Of course, even if I had protected it, I could not sue them either, because there is no way they could have heard my song as I never performed it for anyone.

    Some people steal songs. It’s unfortunate, but some people are dishonest. Others will steal a song without realizing it. Take the case of George Harrison. On his first solo album was a song that’s become a classic: My Sweet Lord. However, that song was plagiarized from a sixties song called He’s so fine. In court, Harrison admitted to stealing it, but without realizing he did it. I won’t go in to the details of the case as it’s still not wholly resolved and it’s very long, but you can read the details on The “My Sweet Lord”/”He’s So Fine” Plagarism Suit page. So if an ex-Beatle can do it, anyone can.

    For anyone who writes songs protecting them is absolutely necessary. You should find out how to avoid stealing from others and keep others stealing from you. Check out the articles Copyright (Not the Right to Copy), Copyrights Revisited and Copyright Protection.

    For new lessons on this topic keep an eye on our copyright for songwriters page.

  • I’ve read articles that say most major labels toss demos into a pile of trash with 1,000 others they are equally interested in. Is there any sure way to avoid this without having to buy a book with a list of labels (major and independent) accepting demos, or better yet is there something on the web you know of perhaps?

    Unfortunately, there are no sure-fire ways of avoiding not being listened to or being “tableted” by the record company execs. One thing you could do, though, that would improve your chances is to find an agent. These people are usually better connected and have a better chance of getting your demo listened to by the right people.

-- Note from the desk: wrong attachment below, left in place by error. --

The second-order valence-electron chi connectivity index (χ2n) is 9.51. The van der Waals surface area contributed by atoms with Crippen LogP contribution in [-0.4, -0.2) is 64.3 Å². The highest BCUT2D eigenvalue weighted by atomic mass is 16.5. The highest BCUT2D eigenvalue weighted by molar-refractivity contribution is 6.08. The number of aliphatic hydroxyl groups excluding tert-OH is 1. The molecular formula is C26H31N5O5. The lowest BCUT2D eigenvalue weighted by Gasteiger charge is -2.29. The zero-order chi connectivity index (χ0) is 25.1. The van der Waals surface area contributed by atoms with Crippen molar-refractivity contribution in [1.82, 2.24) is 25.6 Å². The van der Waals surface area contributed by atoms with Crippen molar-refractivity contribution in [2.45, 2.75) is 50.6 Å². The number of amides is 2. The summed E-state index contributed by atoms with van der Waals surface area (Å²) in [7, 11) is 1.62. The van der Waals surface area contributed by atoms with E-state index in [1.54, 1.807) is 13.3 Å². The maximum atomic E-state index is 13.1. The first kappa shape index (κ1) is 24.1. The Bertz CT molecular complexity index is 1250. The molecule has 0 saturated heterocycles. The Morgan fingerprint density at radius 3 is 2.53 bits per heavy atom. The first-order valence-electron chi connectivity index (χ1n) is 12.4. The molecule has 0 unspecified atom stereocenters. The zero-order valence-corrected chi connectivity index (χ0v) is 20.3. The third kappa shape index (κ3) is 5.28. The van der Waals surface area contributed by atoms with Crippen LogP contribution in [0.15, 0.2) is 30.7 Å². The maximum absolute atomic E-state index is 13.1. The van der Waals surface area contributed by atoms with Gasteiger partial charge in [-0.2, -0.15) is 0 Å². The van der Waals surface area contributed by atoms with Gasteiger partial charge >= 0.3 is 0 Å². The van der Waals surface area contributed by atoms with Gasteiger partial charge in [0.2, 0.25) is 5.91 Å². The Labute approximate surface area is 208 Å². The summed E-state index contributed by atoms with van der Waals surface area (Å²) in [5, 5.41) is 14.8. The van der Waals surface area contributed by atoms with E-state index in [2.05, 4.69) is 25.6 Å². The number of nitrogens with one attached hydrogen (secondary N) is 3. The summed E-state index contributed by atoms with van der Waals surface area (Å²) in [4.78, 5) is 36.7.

Your best resource, in my opinion, would be a book store. They usually carry a yearly guide of who does what in the business. Go to a bookstore and ask a sales person exactly what you need and they should have that resource. Make sure you get the most recent edition, lots of people move or change places. People get fired and resigned. Execs don’t like receiving mail addressed to their predecessors.

    If you are interested in demos, how to record them and what to do with them check out our series of lessons including Recording Part 1: Why Do It?, Recording Part 2: Building a Digital Studio, and Submitting Demos. Songwriters and musicians can also look for more help in Guitar Noise’s Songwriting and Copyrights Forum.

  • Start dreaming, but never let go of the dream. Especially during the hard times. You hear about so many people who’ve tried to make it but failed. The truth is that not very many people have tried to make it and failed. There are some, obviously, but not many. Most people get discouraged once they see the work involved. Once their band breaks up and they realize they have to start all over again, that’s it. That’s when you start separating the men from the boys. Or the women from the girls. Go on to the next band and the next. If you knock on twenty record company doors with your demo and they all reject it, don’t get deflated. Most people do. What you need to do is write and record more songs and do it all over again.

    Don’t assume that they’re fools who wouldn’t recognize a good demo if it hit them in the face. Assume that they’re fools who wouldn’t recognize a good demo if it hit them in the face, but come up with something even better anyway.

    Check out the article Inflating the Ego for more tips on the required attitude for “making it.” Also, a good place to find where to start or go next is the website Music Careers.

  • To answer your question, if you are twenty-six you have plenty of opportunity to make it. Then again you will always have opportunity to make it. However, you will need to better define “make it”. Are you talking about the music or the money? If you play great music that is loved by many, but can’t support yourself solely on the proceeds is that success or failure?

    Remember this quote (by Dr. Wayne Dyer) from a past newsletter: There is no scarcity of opportunity to make a living at what you love; there’s only a scarcity of resolve to make it happen.

    Check out the rest of the answer Am I too old to make it?